difficulty with "th" sound

Damian in London SW15   Sun Sep 02, 2007 2:18 pm GMT
***Don't some dialects in England dispense with th, replacing it with "f". maybe using "f" would help?***

That's so true - down here in London it's quite common to hear people use an "f" for the "th" sound - but the vast majority are from a certain background, if that doesn't sound too classist or something, but neverthess it's true - probably much more likely from people off a council estate in Lewisham than from the leafy avenues of Holland Park or Blackheath or Ealing. But you can also hear it round these parts of London - a gang of lads walking down Putney High Steet using "f" in stead of "th" - "fir'y fahsand fevvers on a frush's froat" - not that they're ever likely to be discussing the thirty thousand feathers on a thrush's throat. For some reason in London-speak the "th" sound in the word "feathers" becomes a double v.
furrykef   Sun Sep 02, 2007 2:19 pm GMT
<< A lot of AAVE speakers use [f] and [v] as realisations of /T, D/ in intervocalic and word final position, and they definitely don't sound anything but American. >>

On the other hand, if you try speaking AAVE and you're not black, you'll look ridiculous (much more than you would by merely sounding foreign).
davidab   Sun Sep 02, 2007 8:50 pm GMT
<For some reason in London-speak the "th" sound in the word "feathers" becomes a double v.>

As do other words with intervocalic /D/ when the vowel before it is short



Catskillian   Sun Sep 02, 2007 9:21 pm GMT
<<I am trying to learn American accent ,so it means I have to make the traditional "th" sound if I want to be understood? >>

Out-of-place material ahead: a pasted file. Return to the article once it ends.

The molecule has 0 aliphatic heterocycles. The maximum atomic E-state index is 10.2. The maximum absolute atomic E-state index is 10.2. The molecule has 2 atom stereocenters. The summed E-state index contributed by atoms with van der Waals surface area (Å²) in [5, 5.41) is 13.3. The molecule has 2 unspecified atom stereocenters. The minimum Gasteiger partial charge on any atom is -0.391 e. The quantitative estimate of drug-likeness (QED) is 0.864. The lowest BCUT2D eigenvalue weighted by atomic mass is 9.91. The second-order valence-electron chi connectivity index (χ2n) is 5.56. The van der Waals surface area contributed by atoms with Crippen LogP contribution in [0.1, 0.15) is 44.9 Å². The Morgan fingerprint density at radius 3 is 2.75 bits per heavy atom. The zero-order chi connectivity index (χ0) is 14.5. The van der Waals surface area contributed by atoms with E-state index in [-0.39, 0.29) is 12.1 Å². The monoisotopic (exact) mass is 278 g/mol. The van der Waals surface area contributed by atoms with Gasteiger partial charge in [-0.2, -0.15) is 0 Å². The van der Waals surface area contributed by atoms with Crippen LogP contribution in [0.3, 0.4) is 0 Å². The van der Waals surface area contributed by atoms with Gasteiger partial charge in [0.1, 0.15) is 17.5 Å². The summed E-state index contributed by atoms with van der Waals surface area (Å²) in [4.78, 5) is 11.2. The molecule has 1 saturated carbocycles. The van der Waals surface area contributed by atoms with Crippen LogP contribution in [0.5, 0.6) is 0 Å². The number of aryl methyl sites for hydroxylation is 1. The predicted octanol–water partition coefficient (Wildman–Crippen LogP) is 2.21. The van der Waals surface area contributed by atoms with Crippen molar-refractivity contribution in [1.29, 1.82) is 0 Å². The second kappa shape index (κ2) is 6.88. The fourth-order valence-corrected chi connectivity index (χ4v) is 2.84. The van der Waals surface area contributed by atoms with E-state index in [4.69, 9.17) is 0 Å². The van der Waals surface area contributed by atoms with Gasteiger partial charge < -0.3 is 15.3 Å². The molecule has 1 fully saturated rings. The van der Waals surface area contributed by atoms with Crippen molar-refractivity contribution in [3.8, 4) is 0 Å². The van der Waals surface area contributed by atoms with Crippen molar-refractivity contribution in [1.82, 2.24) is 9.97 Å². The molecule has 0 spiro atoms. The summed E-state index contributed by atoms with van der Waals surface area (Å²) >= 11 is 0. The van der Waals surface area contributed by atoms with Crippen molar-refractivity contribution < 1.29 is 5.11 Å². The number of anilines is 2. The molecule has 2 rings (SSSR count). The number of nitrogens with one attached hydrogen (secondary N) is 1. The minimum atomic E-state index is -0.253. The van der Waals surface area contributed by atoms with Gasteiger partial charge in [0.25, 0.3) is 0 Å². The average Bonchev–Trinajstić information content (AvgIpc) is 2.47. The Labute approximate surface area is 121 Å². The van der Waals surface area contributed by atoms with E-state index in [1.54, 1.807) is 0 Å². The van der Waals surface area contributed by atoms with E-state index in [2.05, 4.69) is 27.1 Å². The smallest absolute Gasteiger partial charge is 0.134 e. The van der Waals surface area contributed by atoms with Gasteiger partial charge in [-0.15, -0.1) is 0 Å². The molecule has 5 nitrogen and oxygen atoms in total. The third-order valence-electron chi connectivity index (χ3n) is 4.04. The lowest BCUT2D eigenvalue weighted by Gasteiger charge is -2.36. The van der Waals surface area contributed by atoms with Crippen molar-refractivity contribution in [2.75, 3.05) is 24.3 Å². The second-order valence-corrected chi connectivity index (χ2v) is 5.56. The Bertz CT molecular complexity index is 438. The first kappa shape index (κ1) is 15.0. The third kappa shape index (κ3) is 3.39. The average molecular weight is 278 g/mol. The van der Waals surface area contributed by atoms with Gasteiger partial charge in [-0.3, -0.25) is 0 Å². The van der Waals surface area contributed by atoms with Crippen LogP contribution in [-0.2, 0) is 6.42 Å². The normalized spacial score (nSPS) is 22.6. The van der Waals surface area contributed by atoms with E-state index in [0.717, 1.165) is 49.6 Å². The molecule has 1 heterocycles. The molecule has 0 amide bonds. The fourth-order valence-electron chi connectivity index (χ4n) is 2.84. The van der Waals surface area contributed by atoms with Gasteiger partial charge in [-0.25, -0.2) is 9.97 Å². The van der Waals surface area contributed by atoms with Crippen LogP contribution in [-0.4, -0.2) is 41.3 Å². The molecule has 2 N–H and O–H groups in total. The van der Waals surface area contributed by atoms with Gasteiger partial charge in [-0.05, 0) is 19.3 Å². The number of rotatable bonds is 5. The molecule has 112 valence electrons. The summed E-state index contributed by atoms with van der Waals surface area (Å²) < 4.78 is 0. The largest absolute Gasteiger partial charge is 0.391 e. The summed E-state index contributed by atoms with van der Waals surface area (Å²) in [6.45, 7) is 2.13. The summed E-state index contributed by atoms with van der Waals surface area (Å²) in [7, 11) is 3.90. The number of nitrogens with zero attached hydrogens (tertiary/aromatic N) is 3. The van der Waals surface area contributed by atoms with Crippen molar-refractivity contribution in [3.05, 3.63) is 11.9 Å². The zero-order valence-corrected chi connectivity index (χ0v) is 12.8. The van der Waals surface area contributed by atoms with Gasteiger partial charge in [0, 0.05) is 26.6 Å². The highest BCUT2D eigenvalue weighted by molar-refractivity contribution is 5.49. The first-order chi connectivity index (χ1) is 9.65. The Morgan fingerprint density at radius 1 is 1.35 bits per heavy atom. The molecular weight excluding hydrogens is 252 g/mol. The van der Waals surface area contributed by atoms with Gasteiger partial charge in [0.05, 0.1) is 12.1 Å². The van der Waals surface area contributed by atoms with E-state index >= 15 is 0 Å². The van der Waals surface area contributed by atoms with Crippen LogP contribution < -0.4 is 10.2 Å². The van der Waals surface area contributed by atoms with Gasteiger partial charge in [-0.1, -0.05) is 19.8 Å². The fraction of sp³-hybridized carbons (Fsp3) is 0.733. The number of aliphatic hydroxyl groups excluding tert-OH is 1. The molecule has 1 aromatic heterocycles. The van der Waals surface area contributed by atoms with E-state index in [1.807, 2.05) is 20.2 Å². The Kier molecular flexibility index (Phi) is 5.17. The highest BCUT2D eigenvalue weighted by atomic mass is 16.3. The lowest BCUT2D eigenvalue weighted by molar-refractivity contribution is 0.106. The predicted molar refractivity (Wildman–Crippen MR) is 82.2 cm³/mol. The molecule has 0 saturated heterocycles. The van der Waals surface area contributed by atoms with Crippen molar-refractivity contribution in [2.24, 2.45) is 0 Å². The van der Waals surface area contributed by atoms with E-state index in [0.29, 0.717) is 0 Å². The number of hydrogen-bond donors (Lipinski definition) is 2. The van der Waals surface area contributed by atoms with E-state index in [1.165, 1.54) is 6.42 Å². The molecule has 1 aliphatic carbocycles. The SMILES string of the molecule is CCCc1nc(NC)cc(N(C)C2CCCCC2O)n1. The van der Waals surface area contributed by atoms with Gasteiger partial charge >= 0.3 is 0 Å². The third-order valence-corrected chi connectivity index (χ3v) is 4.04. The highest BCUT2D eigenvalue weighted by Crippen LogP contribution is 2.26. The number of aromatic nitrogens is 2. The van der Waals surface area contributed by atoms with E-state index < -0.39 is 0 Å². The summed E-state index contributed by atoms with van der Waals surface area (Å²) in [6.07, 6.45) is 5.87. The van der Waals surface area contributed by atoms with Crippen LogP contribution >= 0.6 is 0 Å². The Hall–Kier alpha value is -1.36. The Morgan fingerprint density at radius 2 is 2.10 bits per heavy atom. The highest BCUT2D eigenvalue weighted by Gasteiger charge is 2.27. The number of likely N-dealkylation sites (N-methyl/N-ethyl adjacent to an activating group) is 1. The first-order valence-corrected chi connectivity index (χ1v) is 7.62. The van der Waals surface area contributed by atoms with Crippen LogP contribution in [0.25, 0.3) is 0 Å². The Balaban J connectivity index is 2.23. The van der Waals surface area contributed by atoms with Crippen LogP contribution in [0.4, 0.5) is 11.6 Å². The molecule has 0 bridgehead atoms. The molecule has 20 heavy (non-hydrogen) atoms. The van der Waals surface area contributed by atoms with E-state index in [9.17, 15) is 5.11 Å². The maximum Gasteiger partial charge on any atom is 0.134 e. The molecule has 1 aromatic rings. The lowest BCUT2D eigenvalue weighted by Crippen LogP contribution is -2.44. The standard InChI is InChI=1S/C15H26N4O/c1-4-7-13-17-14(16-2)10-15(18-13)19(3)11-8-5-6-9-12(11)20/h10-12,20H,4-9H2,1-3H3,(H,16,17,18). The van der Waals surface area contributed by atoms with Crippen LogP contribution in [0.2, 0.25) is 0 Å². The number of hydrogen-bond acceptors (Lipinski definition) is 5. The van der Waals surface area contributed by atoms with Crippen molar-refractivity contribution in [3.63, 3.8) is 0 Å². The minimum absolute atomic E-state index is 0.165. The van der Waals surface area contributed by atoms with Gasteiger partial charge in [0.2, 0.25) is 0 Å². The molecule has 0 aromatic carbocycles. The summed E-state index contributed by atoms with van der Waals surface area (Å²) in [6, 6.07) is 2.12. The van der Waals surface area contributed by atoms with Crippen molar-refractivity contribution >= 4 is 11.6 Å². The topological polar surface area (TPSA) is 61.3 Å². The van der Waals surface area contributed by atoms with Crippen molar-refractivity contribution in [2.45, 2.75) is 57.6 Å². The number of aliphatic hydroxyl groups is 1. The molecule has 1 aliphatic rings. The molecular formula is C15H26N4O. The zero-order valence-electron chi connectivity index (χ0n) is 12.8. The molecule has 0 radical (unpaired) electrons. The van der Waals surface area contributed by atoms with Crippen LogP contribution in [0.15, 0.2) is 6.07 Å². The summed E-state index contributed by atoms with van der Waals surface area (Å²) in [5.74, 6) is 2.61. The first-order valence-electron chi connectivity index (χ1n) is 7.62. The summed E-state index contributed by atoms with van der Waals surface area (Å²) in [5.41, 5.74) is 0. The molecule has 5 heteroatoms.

If you want to learn the typical American accent (at least what you hear around here), you'll have to use both of the classical 'th' sounds (note -- I'm from the Western New England dialect area).

If you just want to be understood, using 't/d' or 'f/v' rather than the classic 'th' sounds is probably OK.
Mirror   Fri Sep 07, 2007 2:47 pm GMT
Put the tip of the tongue between the upper row of teeth and the lower lip like a sandwich. Do not tighten your tongue which will form a sharp rod. It should be like the filling of a sandwich, lay flat. Then try to push some air through. If you put your hand over your mouth, you will feel the gust of wind.

American "r" : Pull your tongue back into the centre (midair) in your mouth cavity. Shouldn't be touching anything at all. There is no need to roll your tongue. Then try to pronounce the "e" in French. The sound should be like someone has cut your tongue out or like a caveman.

British "r" : You will pronounce the "r" if a vowel follows. No "r" when no vowels follow. E.g. pull your tongue for the "r" sound in "far away" and lay your tongue flat for "far gone".
Guest   Fri Sep 07, 2007 5:17 pm GMT
>>I say "Farver, Muvver, Uvver, Eyever, Neyever"<<

Exactly move to London, develop a cockney accent and you'll never have to worry about pronouncing 'th'. You can just just use 'v' in words like 'the', and 'f' in words like 'thick'.